Work-related stress has been on an upward trend since 2014 and is currently at its highest levels since the Health & Safety Executive (HSE) started to collect data in 2001.
According to HSE research, stress is the second most commonly reported cause of occupational ill health in the UK, accounting for 44 percent of all work-related cases and 57 percent of all working days lost due to ill health.
Long-term chronic stress can be a killer, it’s the precursor to mental health problems like anxiety and depression and the root cause of physical ill health, like heart disease and even temporary infertility in women.
The shocking impact to employee health should be a big red flag to responsible organisations, prompting them to take action to prevent such a serious health hazard; you would think.
Yet in 2019, 10 years after the HSE made work-related stress a health priority, there has been minimal effort to tackle the problem, leaving hundreds of thousands of employees unwell because of work-related poor mental health.
Maybe the tide is finally turning. It has been an employers legal duty to prevent work-related stress by carrying out a stress risk assessment and taking action on it since 1999 so the legislation is far from new, however the HSE now seems to be taking a stronger stance toward employers who are not complying with legislation.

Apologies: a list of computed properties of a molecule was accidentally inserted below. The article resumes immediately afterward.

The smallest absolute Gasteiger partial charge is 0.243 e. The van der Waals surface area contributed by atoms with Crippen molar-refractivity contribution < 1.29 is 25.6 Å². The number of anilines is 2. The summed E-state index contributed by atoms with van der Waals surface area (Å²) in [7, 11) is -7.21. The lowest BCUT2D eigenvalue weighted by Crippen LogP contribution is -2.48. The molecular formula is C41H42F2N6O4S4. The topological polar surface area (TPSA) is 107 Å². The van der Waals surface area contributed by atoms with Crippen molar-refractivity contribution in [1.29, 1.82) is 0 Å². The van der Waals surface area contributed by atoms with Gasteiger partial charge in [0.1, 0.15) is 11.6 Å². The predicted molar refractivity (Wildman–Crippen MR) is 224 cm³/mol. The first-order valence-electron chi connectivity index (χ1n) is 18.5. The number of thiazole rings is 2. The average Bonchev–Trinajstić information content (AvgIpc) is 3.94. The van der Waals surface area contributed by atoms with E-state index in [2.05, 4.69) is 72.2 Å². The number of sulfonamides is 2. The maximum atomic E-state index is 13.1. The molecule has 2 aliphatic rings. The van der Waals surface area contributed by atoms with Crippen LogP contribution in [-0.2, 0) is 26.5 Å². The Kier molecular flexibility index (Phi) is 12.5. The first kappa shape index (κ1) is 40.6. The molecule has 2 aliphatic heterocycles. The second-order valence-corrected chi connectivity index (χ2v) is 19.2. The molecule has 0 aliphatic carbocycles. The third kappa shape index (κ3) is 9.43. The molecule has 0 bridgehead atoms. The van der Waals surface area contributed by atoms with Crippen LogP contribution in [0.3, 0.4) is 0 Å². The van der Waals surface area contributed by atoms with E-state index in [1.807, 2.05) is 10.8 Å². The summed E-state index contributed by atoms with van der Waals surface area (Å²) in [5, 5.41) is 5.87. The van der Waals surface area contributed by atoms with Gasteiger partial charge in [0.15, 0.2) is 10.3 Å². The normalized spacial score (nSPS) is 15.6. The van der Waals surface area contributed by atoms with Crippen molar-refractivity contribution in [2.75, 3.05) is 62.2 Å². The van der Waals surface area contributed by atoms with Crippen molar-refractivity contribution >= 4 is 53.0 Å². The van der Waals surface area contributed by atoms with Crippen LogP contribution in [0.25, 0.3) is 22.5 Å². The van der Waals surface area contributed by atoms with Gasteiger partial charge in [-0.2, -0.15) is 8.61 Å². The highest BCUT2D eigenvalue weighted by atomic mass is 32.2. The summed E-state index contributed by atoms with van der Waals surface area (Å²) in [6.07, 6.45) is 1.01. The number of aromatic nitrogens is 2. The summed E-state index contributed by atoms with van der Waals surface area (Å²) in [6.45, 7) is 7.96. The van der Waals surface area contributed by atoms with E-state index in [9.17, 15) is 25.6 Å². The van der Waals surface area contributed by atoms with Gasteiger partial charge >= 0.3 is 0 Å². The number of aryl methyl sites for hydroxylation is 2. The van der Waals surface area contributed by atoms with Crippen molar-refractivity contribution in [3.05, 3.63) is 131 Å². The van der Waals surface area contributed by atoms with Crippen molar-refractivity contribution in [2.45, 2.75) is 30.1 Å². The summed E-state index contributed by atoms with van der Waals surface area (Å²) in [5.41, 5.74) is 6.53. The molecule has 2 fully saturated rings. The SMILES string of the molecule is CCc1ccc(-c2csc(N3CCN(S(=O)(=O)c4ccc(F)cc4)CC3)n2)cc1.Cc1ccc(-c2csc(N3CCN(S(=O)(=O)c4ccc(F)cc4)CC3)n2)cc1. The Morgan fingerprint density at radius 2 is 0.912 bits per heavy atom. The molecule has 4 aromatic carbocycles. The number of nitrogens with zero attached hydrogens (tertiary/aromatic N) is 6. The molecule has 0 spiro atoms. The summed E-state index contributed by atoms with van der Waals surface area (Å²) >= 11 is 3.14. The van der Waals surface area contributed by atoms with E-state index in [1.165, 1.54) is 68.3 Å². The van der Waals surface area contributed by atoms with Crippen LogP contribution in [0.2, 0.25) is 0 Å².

This year HSE have launched a “Go Home Healthy Campaign” where health focused inspectors will be visiting organisations with a focus on work-related stress.
If your company received a visit tomorrow, how would you fair? What are you doing to prevent work-related stress and the ill health of your employees? If this question has left you wanting, here are three questions to help you on your journey towards not only being legally compliant, but a responsible employer willing to tackle work-related stress head on, and create a mentally and physically healthier workplace.